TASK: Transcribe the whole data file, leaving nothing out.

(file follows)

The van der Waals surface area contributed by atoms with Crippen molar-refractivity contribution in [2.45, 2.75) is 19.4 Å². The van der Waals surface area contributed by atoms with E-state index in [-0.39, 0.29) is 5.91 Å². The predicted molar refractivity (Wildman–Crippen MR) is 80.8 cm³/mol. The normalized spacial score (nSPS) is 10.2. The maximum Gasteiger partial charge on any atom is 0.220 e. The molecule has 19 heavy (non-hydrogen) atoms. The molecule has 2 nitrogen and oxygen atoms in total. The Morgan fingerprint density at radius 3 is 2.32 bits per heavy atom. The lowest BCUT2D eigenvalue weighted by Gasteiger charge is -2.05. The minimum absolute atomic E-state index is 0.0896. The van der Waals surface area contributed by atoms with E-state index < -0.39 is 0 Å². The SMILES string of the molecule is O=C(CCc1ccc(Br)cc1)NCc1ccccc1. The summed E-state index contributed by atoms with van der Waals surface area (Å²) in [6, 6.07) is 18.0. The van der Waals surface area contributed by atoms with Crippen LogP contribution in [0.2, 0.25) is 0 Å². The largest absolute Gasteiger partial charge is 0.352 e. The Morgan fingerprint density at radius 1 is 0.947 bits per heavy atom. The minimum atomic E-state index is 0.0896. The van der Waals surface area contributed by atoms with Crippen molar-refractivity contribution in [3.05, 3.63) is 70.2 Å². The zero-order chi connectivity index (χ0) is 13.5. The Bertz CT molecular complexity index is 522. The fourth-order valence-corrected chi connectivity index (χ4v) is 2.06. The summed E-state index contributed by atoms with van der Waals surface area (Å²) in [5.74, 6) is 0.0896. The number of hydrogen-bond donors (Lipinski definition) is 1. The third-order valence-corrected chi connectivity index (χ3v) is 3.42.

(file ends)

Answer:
The van der Waals surface area contributed by atoms with Crippen molar-refractivity contribution in [2.45, 2.75) is 19.4 Å². The van der Waals surface area contributed by atoms with E-state index in [-0.39, 0.29) is 5.91 Å². The predicted molar refractivity (Wildman–Crippen MR) is 80.8 cm³/mol. The normalized spacial score (nSPS) is 10.2. The maximum Gasteiger partial charge on any atom is 0.220 e. The molecule has 19 heavy (non-hydrogen) atoms. The molecule has 2 nitrogen and oxygen atoms in total. The Morgan fingerprint density at radius 3 is 2.32 bits per heavy atom. The lowest BCUT2D eigenvalue weighted by Gasteiger charge is -2.05. The minimum absolute atomic E-state index is 0.0896. The van der Waals surface area contributed by atoms with E-state index < -0.39 is 0 Å². The SMILES string of the molecule is O=C(CCc1ccc(Br)cc1)NCc1ccccc1. The summed E-state index contributed by atoms with van der Waals surface area (Å²) in [6, 6.07) is 18.0. The van der Waals surface area contributed by atoms with Crippen LogP contribution in [0.2, 0.25) is 0 Å². The largest absolute Gasteiger partial charge is 0.352 e. The Morgan fingerprint density at radius 1 is 0.947 bits per heavy atom. The minimum atomic E-state index is 0.0896. The van der Waals surface area contributed by atoms with Crippen molar-refractivity contribution in [3.05, 3.63) is 70.2 Å². The zero-order chi connectivity index (χ0) is 13.5. The Bertz CT molecular complexity index is 522. The fourth-order valence-corrected chi connectivity index (χ4v) is 2.06. The summed E-state index contributed by atoms with van der Waals surface area (Å²) in [5.74, 6) is 0.0896. The number of hydrogen-bond donors (Lipinski definition) is 1. The third-order valence-corrected chi connectivity index (χ3v) is 3.42.